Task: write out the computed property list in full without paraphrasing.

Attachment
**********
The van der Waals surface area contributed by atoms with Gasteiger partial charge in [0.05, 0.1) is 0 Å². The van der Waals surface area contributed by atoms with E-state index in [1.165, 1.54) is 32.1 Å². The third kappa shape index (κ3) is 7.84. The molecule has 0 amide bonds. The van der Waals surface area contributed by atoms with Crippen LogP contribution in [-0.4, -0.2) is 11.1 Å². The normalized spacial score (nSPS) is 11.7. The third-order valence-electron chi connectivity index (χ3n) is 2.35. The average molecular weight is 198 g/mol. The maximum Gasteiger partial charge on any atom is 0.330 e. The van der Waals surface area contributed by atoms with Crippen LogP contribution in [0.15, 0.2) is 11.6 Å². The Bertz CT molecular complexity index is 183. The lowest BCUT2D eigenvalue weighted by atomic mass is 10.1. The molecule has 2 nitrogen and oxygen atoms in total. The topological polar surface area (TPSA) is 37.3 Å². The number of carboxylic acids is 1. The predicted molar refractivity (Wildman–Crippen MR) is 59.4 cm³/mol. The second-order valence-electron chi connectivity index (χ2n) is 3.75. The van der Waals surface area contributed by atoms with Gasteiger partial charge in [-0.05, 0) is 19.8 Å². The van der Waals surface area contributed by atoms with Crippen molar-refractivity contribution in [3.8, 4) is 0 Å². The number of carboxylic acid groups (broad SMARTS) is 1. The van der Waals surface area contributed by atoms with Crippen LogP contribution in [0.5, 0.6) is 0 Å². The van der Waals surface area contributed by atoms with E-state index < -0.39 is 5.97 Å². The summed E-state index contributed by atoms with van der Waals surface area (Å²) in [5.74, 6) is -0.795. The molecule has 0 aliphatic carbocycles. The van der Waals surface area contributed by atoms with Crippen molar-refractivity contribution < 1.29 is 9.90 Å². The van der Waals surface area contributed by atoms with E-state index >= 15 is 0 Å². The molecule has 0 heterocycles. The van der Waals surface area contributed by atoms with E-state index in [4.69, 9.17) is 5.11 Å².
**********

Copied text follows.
The van der Waals surface area contributed by atoms with Gasteiger partial charge in [0.05, 0.1) is 0 Å². The van der Waals surface area contributed by atoms with E-state index in [1.165, 1.54) is 32.1 Å². The third kappa shape index (κ3) is 7.84. The molecule has 0 amide bonds. The van der Waals surface area contributed by atoms with Crippen LogP contribution in [-0.4, -0.2) is 11.1 Å². The normalized spacial score (nSPS) is 11.7. The third-order valence-electron chi connectivity index (χ3n) is 2.35. The average molecular weight is 198 g/mol. The maximum Gasteiger partial charge on any atom is 0.330 e. The van der Waals surface area contributed by atoms with Crippen LogP contribution in [0.15, 0.2) is 11.6 Å². The Bertz CT molecular complexity index is 183. The lowest BCUT2D eigenvalue weighted by atomic mass is 10.1. The molecule has 2 nitrogen and oxygen atoms in total. The topological polar surface area (TPSA) is 37.3 Å². The number of carboxylic acids is 1. The predicted molar refractivity (Wildman–Crippen MR) is 59.4 cm³/mol. The second-order valence-electron chi connectivity index (χ2n) is 3.75. The van der Waals surface area contributed by atoms with Gasteiger partial charge in [-0.05, 0) is 19.8 Å². The van der Waals surface area contributed by atoms with Crippen molar-refractivity contribution in [3.8, 4) is 0 Å². The number of carboxylic acid groups (broad SMARTS) is 1. The van der Waals surface area contributed by atoms with Crippen LogP contribution in [0.5, 0.6) is 0 Å². The van der Waals surface area contributed by atoms with E-state index < -0.39 is 5.97 Å². The summed E-state index contributed by atoms with van der Waals surface area (Å²) in [5.74, 6) is -0.795. The molecule has 0 aliphatic carbocycles. The van der Waals surface area contributed by atoms with Crippen molar-refractivity contribution < 1.29 is 9.90 Å². The van der Waals surface area contributed by atoms with E-state index >= 15 is 0 Å². The molecule has 0 heterocycles. The van der Waals surface area contributed by atoms with E-state index in [4.69, 9.17) is 5.11 Å².